“Iron Jawed Angels” comes to Kenworthy

From staff reports

Tonight the story of how half of the United States’ population got the right to vote will come to Moscow, Idaho. At 7 p.m. the Kenworthy Performing Arts Centre will show “Iron Jawed Angels,” telling the story of the final stages in women’s suffrage. The film is sponsored by the Idaho League of Women Voters (ILWV) and is free to the public.

Muriel Roberts, past president of the ILWV, said the movie originally showed on television. Even though she was traveling when it aired, she made the time to stop and watch the movie in her hotel in Los Angeles.

The film captures the final push in the suffragists’ movement, she said. Older women, who had been working for equal rights for much longer than the younger movement, were not fond of the new advocates. The film looks at how Alice Paul and Lucy Burns had originally worked with Suffragettes in England and wanted to use a more activist method with American suffragists in order to pass the 19th Amendment.

“Suffragists is the term for the American women working for suffrage,” Roberts said, “and suffragettes is the term they used in England.”

Judy Edwards, current president of the ILWV, said Hilary Swank deserves kudos for creating this film. She said Swank does an outstanding job of showing us the suffragists’ struggle.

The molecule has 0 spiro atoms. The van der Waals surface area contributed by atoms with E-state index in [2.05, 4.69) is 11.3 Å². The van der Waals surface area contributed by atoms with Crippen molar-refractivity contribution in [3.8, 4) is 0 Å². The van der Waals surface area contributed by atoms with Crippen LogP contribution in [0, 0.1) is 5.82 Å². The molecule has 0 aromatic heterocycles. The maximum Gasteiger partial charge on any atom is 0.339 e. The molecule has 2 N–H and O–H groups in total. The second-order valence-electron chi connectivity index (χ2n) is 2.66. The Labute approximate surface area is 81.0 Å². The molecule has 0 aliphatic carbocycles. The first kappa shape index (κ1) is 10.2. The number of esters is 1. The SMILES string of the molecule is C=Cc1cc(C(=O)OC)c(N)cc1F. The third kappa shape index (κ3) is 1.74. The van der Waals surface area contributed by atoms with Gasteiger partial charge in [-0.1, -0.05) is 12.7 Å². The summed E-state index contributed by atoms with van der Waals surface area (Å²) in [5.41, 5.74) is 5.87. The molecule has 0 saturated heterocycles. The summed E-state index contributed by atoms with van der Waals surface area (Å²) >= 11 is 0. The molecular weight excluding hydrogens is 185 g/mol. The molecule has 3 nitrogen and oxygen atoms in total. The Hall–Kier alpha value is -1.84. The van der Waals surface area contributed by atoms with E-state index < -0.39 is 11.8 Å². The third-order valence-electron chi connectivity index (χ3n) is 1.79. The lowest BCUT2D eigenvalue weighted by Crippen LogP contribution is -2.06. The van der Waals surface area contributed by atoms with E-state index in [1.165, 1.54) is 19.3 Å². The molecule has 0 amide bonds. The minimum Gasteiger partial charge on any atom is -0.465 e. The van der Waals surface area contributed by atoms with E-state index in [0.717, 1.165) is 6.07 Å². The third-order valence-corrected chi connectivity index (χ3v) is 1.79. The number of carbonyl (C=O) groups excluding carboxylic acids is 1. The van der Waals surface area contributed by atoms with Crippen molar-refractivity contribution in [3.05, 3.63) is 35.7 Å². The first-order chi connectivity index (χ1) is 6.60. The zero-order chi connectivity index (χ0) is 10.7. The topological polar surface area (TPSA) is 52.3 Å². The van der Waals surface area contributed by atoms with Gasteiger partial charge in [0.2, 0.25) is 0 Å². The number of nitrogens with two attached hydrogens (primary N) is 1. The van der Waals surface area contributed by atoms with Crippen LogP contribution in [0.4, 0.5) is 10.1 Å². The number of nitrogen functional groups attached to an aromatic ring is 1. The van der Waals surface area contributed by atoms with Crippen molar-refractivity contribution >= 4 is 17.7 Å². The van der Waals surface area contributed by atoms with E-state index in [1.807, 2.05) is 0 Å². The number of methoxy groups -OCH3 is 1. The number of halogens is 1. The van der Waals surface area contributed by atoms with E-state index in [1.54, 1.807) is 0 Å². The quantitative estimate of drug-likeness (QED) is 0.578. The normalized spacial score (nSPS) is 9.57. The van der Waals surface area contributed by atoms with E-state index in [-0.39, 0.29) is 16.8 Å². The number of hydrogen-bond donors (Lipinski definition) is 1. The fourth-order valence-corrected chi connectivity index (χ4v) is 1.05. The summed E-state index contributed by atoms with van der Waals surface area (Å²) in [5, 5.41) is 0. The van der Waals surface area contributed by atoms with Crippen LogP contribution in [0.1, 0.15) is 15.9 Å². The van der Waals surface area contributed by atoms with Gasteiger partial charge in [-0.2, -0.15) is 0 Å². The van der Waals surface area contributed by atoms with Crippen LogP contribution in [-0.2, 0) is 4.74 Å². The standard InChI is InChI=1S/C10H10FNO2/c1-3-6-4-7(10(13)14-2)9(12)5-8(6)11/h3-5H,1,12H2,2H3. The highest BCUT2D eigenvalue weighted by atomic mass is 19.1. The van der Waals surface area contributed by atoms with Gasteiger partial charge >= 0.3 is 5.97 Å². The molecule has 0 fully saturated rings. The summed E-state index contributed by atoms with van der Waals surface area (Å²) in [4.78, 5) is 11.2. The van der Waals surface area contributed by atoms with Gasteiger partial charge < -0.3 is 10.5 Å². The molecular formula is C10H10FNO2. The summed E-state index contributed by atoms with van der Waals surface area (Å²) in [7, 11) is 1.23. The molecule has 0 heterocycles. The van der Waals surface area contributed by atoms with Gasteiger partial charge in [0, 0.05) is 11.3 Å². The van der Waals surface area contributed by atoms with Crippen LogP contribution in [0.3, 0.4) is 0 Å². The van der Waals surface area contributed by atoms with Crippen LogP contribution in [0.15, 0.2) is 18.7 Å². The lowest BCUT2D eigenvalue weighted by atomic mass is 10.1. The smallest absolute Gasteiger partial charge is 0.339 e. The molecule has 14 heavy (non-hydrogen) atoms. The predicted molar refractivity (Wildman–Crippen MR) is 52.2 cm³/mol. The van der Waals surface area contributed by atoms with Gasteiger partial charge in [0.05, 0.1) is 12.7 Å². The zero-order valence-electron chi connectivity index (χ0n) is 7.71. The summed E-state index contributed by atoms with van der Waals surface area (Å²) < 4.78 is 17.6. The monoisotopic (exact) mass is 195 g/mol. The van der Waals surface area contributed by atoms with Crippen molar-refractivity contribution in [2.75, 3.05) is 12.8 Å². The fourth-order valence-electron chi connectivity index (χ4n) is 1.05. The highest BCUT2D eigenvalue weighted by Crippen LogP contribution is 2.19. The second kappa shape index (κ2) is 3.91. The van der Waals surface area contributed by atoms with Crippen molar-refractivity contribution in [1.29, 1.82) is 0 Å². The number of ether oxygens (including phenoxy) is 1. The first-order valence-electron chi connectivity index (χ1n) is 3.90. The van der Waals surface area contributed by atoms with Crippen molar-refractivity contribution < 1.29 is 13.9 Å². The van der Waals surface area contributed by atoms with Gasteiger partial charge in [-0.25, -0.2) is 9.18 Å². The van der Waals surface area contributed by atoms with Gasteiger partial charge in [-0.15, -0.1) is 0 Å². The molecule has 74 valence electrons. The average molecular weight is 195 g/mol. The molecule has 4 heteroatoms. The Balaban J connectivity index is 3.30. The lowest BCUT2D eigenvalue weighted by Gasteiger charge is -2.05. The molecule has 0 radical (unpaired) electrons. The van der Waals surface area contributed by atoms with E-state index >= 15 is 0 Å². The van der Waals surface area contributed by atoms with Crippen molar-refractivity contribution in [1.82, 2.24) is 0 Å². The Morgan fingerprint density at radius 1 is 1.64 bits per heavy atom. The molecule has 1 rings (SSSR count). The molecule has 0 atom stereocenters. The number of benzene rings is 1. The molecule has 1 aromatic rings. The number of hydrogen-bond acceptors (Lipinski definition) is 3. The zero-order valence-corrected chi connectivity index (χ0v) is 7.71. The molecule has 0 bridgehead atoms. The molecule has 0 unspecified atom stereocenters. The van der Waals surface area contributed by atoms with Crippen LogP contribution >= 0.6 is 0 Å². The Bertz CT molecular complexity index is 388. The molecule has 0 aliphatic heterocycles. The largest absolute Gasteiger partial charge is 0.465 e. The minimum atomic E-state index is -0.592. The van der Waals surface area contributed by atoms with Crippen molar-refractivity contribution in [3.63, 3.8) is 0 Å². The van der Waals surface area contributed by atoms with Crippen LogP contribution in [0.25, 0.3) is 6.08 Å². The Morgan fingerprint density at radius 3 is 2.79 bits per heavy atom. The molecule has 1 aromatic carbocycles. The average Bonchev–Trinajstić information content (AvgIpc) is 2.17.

“It’s hard to believe what women had to go through to get the vote,” Edwards said.

Carrie Chapman Catt, one of the characters in the movie, also founded the League of Women Voters (LWV), Roberts said. When women picketed the Wilson White House in protest, they were arrested and imprisoned at the Occoquan Work House.

“You might be interested to know that a memorial to the suffragists is being created near the site of the spot where those women were imprisoned,” Roberts said.

Members of the LWV are currently raising funds to contribute to the memorial, she said. Those interested in participating can visit suffragistmemorial.org. The Interpretation and Design Committee is currently researching court records of the time to identify suffragists and design an accurate memorial. The memorial is planned to include 19 informational stations according to the Suffragist Memorial website.

Before the film, visitors are welcome to attend a meet and greet at 6 p.m. and a panel discussion titled “Why your vote matters” at 6:30 p.m.

Reporting by Addy Forte